In a previous blog I described the amazing house at A La Ronde, that ‘temple to female ingenuity’, and the wonderful craft work of the Parminter ladies. At the time I wrote that, ‘there is plenty of further inspiration to be found at A La Ronde, perhaps I will try something else in the future.’
Looking through the National Trust catalogue of the objects preserved at A La Ronde I found these two bough pots. A bough pot is a type of flower vase that displays flowers individually, not in a bunch. They were usually made of china, and were very decorative, but these are not china, they are tin!
Tin (or rather tinned iron) was, and indeed is, a material used for making a range of objects, in this case semi-circular boxes with holes punched in the top to take the stems of the flowers. The tin would protect the iron from rusting so the container could be filled with water to keep the flowers fresh. The bough pots have been decorated with coloured paper, doubtless by one of the Misses Parminter.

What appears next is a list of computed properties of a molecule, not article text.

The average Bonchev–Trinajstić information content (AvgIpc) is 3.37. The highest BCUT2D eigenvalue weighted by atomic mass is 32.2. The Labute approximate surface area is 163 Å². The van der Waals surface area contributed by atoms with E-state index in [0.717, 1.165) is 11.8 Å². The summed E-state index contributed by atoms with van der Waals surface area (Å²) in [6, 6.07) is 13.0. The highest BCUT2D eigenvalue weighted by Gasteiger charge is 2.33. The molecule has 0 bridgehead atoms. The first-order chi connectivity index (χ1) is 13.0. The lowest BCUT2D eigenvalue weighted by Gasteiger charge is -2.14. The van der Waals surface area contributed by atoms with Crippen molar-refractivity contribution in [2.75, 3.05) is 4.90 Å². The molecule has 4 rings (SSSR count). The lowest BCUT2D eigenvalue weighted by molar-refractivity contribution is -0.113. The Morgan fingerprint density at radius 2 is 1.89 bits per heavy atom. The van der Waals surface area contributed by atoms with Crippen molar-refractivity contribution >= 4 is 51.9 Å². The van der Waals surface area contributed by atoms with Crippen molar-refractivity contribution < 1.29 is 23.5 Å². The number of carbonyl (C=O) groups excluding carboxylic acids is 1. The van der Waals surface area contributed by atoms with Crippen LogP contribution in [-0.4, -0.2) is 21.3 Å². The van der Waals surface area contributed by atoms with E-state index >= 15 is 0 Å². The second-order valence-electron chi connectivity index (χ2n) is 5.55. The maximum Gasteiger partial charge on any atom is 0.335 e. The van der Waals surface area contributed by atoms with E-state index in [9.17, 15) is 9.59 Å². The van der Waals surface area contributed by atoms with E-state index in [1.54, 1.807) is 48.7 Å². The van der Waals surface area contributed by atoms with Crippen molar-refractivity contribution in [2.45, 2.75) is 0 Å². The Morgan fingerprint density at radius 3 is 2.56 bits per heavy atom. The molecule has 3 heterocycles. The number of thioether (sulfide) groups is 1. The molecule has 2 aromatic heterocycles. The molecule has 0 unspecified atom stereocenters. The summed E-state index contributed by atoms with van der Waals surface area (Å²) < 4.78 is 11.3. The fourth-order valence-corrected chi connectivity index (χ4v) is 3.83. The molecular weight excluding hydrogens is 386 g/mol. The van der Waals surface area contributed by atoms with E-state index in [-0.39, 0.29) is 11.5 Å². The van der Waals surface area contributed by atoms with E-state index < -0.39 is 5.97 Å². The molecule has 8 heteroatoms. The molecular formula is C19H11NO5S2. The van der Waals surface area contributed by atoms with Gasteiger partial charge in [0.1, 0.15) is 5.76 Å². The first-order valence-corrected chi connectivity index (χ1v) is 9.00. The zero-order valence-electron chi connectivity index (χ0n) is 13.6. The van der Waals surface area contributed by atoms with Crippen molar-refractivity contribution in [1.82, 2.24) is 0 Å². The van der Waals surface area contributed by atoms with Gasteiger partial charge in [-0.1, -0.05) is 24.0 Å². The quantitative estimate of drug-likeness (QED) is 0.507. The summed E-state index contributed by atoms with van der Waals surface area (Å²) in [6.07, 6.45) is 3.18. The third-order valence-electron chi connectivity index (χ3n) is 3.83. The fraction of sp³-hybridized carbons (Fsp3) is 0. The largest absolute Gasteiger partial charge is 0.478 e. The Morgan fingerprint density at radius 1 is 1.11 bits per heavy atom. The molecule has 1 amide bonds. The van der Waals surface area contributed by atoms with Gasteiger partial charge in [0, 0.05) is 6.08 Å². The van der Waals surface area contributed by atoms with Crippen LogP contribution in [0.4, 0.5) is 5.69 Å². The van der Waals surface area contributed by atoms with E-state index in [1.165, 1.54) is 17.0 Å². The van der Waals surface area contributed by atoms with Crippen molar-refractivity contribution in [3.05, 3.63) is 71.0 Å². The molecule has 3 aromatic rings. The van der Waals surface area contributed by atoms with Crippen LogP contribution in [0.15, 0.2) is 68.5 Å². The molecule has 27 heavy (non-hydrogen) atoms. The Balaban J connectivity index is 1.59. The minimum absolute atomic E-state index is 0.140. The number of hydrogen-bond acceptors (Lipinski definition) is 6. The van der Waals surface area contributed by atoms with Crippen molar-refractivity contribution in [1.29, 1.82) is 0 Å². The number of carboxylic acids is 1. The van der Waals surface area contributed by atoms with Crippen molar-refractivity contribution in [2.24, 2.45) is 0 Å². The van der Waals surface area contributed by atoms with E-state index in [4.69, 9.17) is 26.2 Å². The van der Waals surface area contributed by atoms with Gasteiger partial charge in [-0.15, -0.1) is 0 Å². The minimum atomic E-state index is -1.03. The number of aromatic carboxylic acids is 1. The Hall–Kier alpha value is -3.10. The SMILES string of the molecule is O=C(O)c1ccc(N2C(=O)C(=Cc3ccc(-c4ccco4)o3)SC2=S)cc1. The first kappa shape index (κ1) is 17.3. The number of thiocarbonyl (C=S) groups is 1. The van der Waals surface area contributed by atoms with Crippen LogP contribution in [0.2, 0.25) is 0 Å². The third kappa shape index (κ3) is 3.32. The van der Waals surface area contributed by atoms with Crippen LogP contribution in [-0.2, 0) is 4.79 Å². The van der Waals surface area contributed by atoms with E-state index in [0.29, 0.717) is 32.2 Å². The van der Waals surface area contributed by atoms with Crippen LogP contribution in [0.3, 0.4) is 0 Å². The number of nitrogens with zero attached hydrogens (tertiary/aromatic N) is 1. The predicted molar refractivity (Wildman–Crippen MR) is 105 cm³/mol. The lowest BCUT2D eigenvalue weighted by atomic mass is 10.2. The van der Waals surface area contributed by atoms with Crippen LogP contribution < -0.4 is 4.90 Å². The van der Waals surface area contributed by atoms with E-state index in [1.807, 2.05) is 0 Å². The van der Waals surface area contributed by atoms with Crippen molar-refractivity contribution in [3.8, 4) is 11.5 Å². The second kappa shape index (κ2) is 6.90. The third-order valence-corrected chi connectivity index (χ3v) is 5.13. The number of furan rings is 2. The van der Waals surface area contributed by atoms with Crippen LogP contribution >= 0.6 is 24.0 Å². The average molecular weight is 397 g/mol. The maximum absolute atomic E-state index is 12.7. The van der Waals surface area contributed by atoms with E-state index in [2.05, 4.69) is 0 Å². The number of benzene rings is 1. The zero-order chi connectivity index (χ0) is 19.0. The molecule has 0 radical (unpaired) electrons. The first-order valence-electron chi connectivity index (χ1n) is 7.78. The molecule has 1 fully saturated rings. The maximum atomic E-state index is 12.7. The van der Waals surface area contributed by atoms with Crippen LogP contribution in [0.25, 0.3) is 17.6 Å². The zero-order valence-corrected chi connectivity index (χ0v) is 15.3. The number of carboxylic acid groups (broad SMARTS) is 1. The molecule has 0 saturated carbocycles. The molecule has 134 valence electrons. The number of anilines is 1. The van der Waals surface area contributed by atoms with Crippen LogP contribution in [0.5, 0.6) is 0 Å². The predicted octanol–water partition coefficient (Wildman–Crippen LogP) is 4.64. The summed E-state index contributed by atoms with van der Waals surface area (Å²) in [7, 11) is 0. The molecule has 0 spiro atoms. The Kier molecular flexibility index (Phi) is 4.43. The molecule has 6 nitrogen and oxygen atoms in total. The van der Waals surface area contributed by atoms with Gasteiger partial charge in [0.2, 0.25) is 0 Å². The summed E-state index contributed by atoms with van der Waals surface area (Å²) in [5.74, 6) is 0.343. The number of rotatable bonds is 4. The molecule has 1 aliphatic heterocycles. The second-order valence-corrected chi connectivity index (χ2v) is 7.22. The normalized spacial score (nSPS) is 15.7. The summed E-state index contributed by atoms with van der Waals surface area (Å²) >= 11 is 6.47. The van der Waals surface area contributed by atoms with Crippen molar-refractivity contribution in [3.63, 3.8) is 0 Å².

These naturally inspired me to try and create something similar. So I found an old biscuit tin and drilled holes in the top.
This was then painted and decorated with coloured paper. A high quality wrapping paper with a design reminiscent of Georgian wallpaper was used. Then the tin was half filled with water and used to display daffodils for St David’s Day.
The Parminter ladies would certainly have approved.